When I got out of the shower near midnight, wearing my son's underwear and t-shirt, I walked from room to room assessing our situation. Husband on phone, older boys settling in... but no little boy. I went through our rooms again like the Tasmanian Devil and screamed at my husband, "How did YOU let this happen?" when it was evident the youngest Ross boy was gone.
Chris ran out a front door while the two older boys and I cried and opened balcony doors in piercing fear and disbelief.
The phone rang and someone had found our son roaming the halls and walked him to the lobby. In our arrival commotion he'd been locked out of our funny smelling rooms. He was missing for five minutes, but they were terrifying moments.
And Then We Hit The Beach... Finally
After a long night with only three hours of sleep, our child and our luggage found, and a call made to request a room change because of the smell and bad karma, we donned our own bathing suits and marched our white bodies to the beach. The day lifted our spirits. Maybe this vacation wouldn't suck!
And Then We Went To The Luau
If things had gone as planned, we would have arrived in Maui on time, had a leisurely first afternoon, a decent night's rest and been ready for the Luau I'd booked for the second night there. Although tired, we were excited to attend the show that had come highly recommended. The Luau was entertaining, the food was good and when a storm rolled in and it began to rain, ponchos were quickly distributed to 600 guests. The five-year-old-boy fell asleep in my lap towards the end of the evening, but he was content. What a nice vacation...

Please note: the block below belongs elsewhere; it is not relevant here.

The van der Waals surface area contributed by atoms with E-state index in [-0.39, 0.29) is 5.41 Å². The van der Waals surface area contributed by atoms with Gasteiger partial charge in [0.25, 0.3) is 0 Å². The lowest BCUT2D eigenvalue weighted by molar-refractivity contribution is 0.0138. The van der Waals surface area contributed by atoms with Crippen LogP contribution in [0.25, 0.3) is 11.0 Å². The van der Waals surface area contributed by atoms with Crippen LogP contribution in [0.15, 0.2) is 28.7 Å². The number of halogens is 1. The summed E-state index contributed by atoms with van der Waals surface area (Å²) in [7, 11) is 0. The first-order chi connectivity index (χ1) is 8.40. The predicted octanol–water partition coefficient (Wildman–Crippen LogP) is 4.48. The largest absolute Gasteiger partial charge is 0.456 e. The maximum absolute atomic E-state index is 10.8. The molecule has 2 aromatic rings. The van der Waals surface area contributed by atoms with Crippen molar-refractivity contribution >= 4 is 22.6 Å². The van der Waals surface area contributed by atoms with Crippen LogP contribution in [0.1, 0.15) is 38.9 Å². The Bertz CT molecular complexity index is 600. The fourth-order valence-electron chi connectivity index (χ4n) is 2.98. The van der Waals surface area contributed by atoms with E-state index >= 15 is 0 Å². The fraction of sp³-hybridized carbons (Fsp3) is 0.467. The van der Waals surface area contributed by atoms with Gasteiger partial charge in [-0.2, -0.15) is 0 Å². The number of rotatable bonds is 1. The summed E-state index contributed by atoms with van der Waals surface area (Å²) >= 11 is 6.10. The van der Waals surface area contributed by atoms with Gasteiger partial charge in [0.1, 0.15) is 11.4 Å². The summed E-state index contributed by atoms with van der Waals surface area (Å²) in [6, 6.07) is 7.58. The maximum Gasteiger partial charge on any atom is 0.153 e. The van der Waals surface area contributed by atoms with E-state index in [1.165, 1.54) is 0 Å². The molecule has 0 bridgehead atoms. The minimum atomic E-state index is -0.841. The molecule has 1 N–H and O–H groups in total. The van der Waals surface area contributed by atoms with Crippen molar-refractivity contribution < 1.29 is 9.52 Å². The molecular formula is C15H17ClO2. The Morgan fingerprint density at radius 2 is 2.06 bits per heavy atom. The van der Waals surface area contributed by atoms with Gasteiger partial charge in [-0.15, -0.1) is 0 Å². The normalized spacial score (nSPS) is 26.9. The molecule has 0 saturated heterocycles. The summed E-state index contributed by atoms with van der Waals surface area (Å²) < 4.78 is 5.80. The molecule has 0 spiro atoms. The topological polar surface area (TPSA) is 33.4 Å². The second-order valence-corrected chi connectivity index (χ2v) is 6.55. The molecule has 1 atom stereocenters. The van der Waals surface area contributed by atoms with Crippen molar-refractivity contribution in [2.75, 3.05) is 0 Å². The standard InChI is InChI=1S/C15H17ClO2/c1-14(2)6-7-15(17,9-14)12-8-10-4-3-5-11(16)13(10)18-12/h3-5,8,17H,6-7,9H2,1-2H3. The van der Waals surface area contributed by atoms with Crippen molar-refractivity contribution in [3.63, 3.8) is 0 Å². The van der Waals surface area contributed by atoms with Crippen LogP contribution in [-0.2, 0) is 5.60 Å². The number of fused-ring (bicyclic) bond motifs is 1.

[Oldest Boy helping Middle Boy make the "Hang Loose" sign, not to be confused with the "Rock On" or "I love you," sign.]
And Then My Stomach Danced
Not in a cute or jolly way. Trouble was brewing. Big trouble. I looked across the table at Chris in panic. "Something's wrong. I'm going to be sick. Take him," I mouthed as I almost threw our sleeping child to Chris.
I willed my body to not explode in the bushes at the Luau [I still owe God a follow-up conversation -- I don't remember exactly what I promised] and the miracle continued until Chris managed to get our car to the front of the facility, driving over 600 people, and loaded our three boys and me into the car. "Drive fast," I said, "It's going to be bad." And out of the parking lot we screeched.
And Then I Threw Up
We didn't get far. Chris pulled over the first time right outside the Luau. Headlights from the cars behind us provided the perfect spotlight for my show. We continued to our hotel, Chris stopped the car when I gave the signal -- which was any movement or sound -- and our three sons remained reverent and stoic. Chris maneuvered our rental car as close to a hotel entrance as possible. Oldest Boy and Middle Boy escorted me to our room while Chris parked, pausing to cover me as I defiled the resort's beautiful landscaping along the way.
I made besties with the toilet and a bucket, Chris got all three boys in bed and promised them I would live.
"I think I need help," I said when Chris asked how I was doing.
"Do you need to go to the hospital?"